Young Americans are skittish too, as Leigh White, M.D., who works in a student psychiatry service at Michigan State University and is president-elect of the Michigan Psychiatric Society, pointed out. "You probably know that the car industry in Michigan is in big trouble, and that the unemployment rate in Michigan is very high, quite a bit higher than the national average.... A lot of the students I am seeing now [are extremely stressed] because their parents are losing their jobs.... There are questions about whether they can continue in college."

The number of students visiting her service has also increased by a third or so since last year, White said. "This is very similar to what is happening nationally. Part of that may be good news in that some of the stigma about seeking mental health care is lifting. There are certainly a lot of public-service campaigns going on now, including APA's, which are trying to get college students to seek mental health care. But part of the increase in visits to our service may be due to students' anxieties about their particular economic situation."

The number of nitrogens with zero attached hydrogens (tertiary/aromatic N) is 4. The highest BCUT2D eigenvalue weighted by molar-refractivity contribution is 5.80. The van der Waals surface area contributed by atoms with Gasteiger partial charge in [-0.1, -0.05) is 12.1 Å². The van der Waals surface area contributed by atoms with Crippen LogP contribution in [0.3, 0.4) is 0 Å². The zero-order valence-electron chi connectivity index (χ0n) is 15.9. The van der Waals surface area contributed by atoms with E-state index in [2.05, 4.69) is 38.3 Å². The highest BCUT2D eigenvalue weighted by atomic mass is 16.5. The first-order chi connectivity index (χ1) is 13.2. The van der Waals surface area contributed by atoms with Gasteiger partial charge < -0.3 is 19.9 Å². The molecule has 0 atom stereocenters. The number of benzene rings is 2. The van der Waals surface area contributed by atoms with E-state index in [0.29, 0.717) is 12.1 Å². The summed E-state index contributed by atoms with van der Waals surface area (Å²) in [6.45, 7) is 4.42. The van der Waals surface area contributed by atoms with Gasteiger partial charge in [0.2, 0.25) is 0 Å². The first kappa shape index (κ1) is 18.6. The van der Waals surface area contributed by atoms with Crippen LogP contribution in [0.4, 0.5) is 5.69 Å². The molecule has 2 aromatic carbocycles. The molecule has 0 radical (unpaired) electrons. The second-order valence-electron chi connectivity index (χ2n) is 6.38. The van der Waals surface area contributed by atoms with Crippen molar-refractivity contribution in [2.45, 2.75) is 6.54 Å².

Yet the angst that many Americans are experiencing because of the economic crisis may pale in comparison to the psychological devastation that many others are experiencing when they lose their jobs because of it.

Michael Engel, D.O., a psychiatrist in private practice in Traverse City, Mich., has a number of patients who have been especially hard hit by the economic crisis because of the near collapse of the automobile industry in his state. Some of those who have been laid off and have been unable to find other work are terrified that they are going to lose their homes to foreclosure or that they will have to declare bankruptcy, he said. Others have psychologically deteriorated to the point that they qualify for Social Security disability payments. "In some of these patients, a kind of hopelessness—you know, 'Is the sky falling?' or 'Will there be a tomorrow?'—weaves into their world," he observed. "In psychiatry, hopelessness is a very malignant symptom."